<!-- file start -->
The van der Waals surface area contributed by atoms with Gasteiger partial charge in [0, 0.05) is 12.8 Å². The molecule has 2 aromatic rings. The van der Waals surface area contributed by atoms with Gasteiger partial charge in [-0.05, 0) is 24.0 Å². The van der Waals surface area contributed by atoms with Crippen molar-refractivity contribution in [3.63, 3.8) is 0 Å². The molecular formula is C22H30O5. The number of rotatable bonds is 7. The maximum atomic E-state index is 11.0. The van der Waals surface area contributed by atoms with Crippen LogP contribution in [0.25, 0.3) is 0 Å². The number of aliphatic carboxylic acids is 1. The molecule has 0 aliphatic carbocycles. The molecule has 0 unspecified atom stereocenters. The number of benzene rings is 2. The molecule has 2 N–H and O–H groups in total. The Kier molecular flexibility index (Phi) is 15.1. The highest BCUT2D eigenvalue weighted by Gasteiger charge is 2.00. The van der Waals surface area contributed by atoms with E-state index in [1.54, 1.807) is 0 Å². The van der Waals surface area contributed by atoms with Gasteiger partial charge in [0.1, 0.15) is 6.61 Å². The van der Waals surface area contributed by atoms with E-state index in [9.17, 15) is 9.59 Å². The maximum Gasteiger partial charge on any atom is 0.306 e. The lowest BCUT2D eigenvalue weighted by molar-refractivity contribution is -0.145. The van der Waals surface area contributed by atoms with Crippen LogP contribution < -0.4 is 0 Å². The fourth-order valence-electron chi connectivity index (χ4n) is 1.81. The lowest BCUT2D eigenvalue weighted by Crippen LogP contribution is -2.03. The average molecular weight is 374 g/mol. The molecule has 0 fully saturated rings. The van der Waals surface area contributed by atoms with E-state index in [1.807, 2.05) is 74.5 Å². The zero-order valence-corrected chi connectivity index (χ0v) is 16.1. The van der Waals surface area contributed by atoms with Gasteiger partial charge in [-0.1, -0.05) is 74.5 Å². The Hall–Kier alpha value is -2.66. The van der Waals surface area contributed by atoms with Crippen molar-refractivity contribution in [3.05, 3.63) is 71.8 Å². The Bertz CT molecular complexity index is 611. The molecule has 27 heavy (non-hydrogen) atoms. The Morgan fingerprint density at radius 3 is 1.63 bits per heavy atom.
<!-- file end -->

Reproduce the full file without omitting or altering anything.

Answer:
The van der Waals surface area contributed by atoms with Gasteiger partial charge in [0, 0.05) is 12.8 Å². The molecule has 2 aromatic rings. The van der Waals surface area contributed by atoms with Gasteiger partial charge in [-0.05, 0) is 24.0 Å². The van der Waals surface area contributed by atoms with Crippen molar-refractivity contribution in [3.63, 3.8) is 0 Å². The molecular formula is C22H30O5. The number of rotatable bonds is 7. The maximum atomic E-state index is 11.0. The van der Waals surface area contributed by atoms with Crippen LogP contribution in [0.25, 0.3) is 0 Å². The number of aliphatic carboxylic acids is 1. The molecule has 0 aliphatic carbocycles. The molecule has 0 unspecified atom stereocenters. The number of benzene rings is 2. The molecule has 2 N–H and O–H groups in total. The Kier molecular flexibility index (Phi) is 15.1. The highest BCUT2D eigenvalue weighted by Gasteiger charge is 2.00. The van der Waals surface area contributed by atoms with E-state index in [1.54, 1.807) is 0 Å². The van der Waals surface area contributed by atoms with Gasteiger partial charge in [0.1, 0.15) is 6.61 Å². The van der Waals surface area contributed by atoms with E-state index in [9.17, 15) is 9.59 Å². The maximum Gasteiger partial charge on any atom is 0.306 e. The lowest BCUT2D eigenvalue weighted by molar-refractivity contribution is -0.145. The van der Waals surface area contributed by atoms with Crippen LogP contribution < -0.4 is 0 Å². The fourth-order valence-electron chi connectivity index (χ4n) is 1.81. The lowest BCUT2D eigenvalue weighted by Crippen LogP contribution is -2.03. The average molecular weight is 374 g/mol. The molecule has 0 fully saturated rings. The van der Waals surface area contributed by atoms with E-state index in [1.807, 2.05) is 74.5 Å². The zero-order valence-corrected chi connectivity index (χ0v) is 16.1. The van der Waals surface area contributed by atoms with Gasteiger partial charge in [-0.1, -0.05) is 74.5 Å². The Hall–Kier alpha value is -2.66. The van der Waals surface area contributed by atoms with Crippen molar-refractivity contribution in [3.05, 3.63) is 71.8 Å². The Bertz CT molecular complexity index is 611. The molecule has 27 heavy (non-hydrogen) atoms. The Morgan fingerprint density at radius 3 is 1.63 bits per heavy atom.